These pictures are from the unsorted file and were taken early one evening before the crash, down by the Merri Creek. Gerard was chasing Grace, who was very interested in ducks and the water. I was looking at every rustle in the grass worrying about snakes and taking pictures of the pool. The council meeting was an interesting process to see. I think it's going to be a big fight.


All of this has come at an interesting time in my recovery from the mania. Mostly I'm fine. But still not quite ready to trust myself out in the world. It feels a bit like in the old days, when I'd enter a vigorous dance floor and there would be this time before it clicked, a time when I felt all arms and legs. Really clumsy and overly self conscious. Some people can jump right into a dance floor (or kitchen) but I always had that sense of dislocation at the start. Of course, some dance floors never clicked but then life is not a party, so I wouldn't want to push that analogy too far.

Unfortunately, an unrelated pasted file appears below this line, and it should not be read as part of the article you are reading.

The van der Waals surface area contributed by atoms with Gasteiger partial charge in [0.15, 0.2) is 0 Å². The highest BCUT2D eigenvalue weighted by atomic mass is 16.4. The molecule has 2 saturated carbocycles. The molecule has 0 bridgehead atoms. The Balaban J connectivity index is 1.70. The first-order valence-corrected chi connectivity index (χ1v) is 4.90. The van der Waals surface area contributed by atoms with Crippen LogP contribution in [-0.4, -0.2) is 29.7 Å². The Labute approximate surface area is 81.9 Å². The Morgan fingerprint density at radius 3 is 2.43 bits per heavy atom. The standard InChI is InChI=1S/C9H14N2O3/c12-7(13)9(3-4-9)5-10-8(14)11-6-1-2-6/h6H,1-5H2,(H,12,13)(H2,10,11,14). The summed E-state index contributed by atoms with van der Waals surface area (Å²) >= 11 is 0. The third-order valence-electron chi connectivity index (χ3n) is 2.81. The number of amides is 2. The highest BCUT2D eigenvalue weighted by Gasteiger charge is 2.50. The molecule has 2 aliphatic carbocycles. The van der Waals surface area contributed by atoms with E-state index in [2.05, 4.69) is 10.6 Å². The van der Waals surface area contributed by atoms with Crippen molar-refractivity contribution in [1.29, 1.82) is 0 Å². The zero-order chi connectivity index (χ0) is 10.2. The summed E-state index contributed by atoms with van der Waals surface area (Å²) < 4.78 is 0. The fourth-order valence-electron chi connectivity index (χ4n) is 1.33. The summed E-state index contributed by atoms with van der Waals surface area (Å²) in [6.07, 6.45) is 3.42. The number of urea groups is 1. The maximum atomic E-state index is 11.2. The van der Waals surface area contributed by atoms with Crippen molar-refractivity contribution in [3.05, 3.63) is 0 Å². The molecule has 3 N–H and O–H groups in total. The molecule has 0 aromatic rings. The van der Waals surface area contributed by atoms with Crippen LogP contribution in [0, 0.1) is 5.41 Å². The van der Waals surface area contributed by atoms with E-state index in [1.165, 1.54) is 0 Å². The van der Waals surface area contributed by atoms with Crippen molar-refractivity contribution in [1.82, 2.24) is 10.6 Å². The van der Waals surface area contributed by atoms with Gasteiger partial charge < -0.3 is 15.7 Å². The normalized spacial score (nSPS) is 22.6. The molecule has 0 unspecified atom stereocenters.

I don't know if I'm over reacting when these computer issues bring me to the verge of tears (more than once), or if being nervous at a council meeting is normal for me. Something about this pool issue really gets to me in an emotional sense.  My outer shell has not quite reformed and the hall of mirrors effect still lurks in the background occasionally. Not nearly as bad as it was, more like the odd shimmer than a full on halucination. It's still hard to relax or switch from one task to another and I could easily sit here well into the wee hours with the tap, tap, tap. Being obsessive. Have I filled my life too full or with the wrong things? Yep, that's the hall of mirrors effect again, because really there are just little spaces here and there where I really get to choose. Time that would be otherwise spent watching telly or something. The rest is full with family life and working and the business of life, like eating and sleeping and going to the supermarket. My doctor thinks I'm doing well, citing improved sleep, returning to work, calmer moods, but she says I have to expect that full recovery will take time. Just as it would if I'd broken a leg or something. I know. Alright. Bedtime. Blogreading tommorrow.